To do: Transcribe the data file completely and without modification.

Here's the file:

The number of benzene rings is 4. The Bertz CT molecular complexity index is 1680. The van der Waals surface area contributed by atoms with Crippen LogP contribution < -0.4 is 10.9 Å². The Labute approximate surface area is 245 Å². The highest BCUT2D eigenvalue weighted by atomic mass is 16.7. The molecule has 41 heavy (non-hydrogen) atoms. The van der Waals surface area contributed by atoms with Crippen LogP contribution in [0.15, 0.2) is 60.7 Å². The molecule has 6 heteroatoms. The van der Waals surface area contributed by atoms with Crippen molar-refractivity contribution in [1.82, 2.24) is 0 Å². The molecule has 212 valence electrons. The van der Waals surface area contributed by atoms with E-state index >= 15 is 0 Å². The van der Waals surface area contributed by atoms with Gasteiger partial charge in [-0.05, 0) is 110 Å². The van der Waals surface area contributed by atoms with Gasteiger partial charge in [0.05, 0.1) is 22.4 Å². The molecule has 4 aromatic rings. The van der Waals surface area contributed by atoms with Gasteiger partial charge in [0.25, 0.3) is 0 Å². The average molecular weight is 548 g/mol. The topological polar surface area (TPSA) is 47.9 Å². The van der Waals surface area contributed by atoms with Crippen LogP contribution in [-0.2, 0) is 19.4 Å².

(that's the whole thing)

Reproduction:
The number of benzene rings is 4. The Bertz CT molecular complexity index is 1680. The van der Waals surface area contributed by atoms with Crippen LogP contribution < -0.4 is 10.9 Å². The Labute approximate surface area is 245 Å². The highest BCUT2D eigenvalue weighted by atomic mass is 16.7. The molecule has 41 heavy (non-hydrogen) atoms. The van der Waals surface area contributed by atoms with Crippen LogP contribution in [0.15, 0.2) is 60.7 Å². The molecule has 6 heteroatoms. The van der Waals surface area contributed by atoms with Crippen molar-refractivity contribution in [1.82, 2.24) is 0 Å². The molecule has 212 valence electrons. The van der Waals surface area contributed by atoms with E-state index >= 15 is 0 Å². The van der Waals surface area contributed by atoms with Gasteiger partial charge in [-0.05, 0) is 110 Å². The van der Waals surface area contributed by atoms with Gasteiger partial charge in [0.05, 0.1) is 22.4 Å². The molecule has 4 aromatic rings. The van der Waals surface area contributed by atoms with Gasteiger partial charge in [0.25, 0.3) is 0 Å². The average molecular weight is 548 g/mol. The topological polar surface area (TPSA) is 47.9 Å². The van der Waals surface area contributed by atoms with Crippen LogP contribution in [-0.2, 0) is 19.4 Å².